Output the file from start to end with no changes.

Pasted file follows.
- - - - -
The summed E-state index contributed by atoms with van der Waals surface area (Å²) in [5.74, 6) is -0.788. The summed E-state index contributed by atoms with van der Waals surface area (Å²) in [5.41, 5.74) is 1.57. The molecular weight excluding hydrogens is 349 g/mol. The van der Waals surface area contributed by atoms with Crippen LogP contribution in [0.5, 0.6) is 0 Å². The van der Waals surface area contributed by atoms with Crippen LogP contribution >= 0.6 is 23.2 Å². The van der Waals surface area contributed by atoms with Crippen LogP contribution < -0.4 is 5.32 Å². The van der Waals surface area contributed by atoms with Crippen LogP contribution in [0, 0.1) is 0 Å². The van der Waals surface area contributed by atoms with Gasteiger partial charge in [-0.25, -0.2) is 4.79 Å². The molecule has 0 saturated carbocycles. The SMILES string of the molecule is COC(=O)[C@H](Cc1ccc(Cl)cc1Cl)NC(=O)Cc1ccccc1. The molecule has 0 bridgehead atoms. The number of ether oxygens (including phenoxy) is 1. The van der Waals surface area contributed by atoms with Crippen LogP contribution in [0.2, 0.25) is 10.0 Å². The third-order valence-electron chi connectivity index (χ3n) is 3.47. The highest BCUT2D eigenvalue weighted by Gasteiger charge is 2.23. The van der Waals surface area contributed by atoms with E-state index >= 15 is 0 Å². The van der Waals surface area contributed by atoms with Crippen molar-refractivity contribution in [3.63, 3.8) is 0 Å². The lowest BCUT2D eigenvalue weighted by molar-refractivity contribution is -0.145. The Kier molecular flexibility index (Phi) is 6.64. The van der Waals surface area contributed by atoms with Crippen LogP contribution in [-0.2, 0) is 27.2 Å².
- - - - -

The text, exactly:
The summed E-state index contributed by atoms with van der Waals surface area (Å²) in [5.74, 6) is -0.788. The summed E-state index contributed by atoms with van der Waals surface area (Å²) in [5.41, 5.74) is 1.57. The molecular weight excluding hydrogens is 349 g/mol. The van der Waals surface area contributed by atoms with Crippen LogP contribution in [0.5, 0.6) is 0 Å². The van der Waals surface area contributed by atoms with Crippen LogP contribution >= 0.6 is 23.2 Å². The van der Waals surface area contributed by atoms with Crippen LogP contribution < -0.4 is 5.32 Å². The van der Waals surface area contributed by atoms with Crippen LogP contribution in [0, 0.1) is 0 Å². The van der Waals surface area contributed by atoms with Gasteiger partial charge in [-0.25, -0.2) is 4.79 Å². The molecule has 0 saturated carbocycles. The SMILES string of the molecule is COC(=O)[C@H](Cc1ccc(Cl)cc1Cl)NC(=O)Cc1ccccc1. The molecule has 0 bridgehead atoms. The number of ether oxygens (including phenoxy) is 1. The van der Waals surface area contributed by atoms with Crippen LogP contribution in [0.2, 0.25) is 10.0 Å². The third-order valence-electron chi connectivity index (χ3n) is 3.47. The highest BCUT2D eigenvalue weighted by Gasteiger charge is 2.23. The van der Waals surface area contributed by atoms with E-state index >= 15 is 0 Å². The van der Waals surface area contributed by atoms with Crippen molar-refractivity contribution in [3.63, 3.8) is 0 Å². The lowest BCUT2D eigenvalue weighted by molar-refractivity contribution is -0.145. The Kier molecular flexibility index (Phi) is 6.64. The van der Waals surface area contributed by atoms with Crippen LogP contribution in [-0.2, 0) is 27.2 Å².